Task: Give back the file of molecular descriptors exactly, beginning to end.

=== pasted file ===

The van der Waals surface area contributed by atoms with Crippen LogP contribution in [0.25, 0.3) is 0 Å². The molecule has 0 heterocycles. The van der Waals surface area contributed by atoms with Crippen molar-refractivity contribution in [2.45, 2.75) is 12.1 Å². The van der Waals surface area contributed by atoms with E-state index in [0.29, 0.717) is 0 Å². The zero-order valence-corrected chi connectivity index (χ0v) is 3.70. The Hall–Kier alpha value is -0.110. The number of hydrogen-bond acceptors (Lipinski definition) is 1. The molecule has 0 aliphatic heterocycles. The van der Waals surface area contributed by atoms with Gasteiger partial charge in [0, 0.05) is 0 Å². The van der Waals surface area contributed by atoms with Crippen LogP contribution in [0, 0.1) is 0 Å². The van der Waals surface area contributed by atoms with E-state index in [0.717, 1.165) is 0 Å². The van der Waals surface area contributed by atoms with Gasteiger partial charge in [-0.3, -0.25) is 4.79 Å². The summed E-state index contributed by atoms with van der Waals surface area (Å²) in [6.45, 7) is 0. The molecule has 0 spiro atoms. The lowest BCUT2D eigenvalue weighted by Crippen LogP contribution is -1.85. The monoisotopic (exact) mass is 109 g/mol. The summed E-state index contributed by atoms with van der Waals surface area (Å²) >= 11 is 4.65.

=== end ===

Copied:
The van der Waals surface area contributed by atoms with Crippen LogP contribution in [0.25, 0.3) is 0 Å². The molecule has 0 heterocycles. The van der Waals surface area contributed by atoms with Crippen molar-refractivity contribution in [2.45, 2.75) is 12.1 Å². The van der Waals surface area contributed by atoms with E-state index in [0.29, 0.717) is 0 Å². The zero-order valence-corrected chi connectivity index (χ0v) is 3.70. The Hall–Kier alpha value is -0.110. The number of hydrogen-bond acceptors (Lipinski definition) is 1. The molecule has 0 aliphatic heterocycles. The van der Waals surface area contributed by atoms with Gasteiger partial charge in [0, 0.05) is 0 Å². The van der Waals surface area contributed by atoms with Crippen LogP contribution in [0, 0.1) is 0 Å². The van der Waals surface area contributed by atoms with E-state index in [0.717, 1.165) is 0 Å². The van der Waals surface area contributed by atoms with Gasteiger partial charge in [-0.3, -0.25) is 4.79 Å². The summed E-state index contributed by atoms with van der Waals surface area (Å²) in [6.45, 7) is 0. The molecule has 0 spiro atoms. The lowest BCUT2D eigenvalue weighted by Crippen LogP contribution is -1.85. The monoisotopic (exact) mass is 109 g/mol. The summed E-state index contributed by atoms with van der Waals surface area (Å²) >= 11 is 4.65.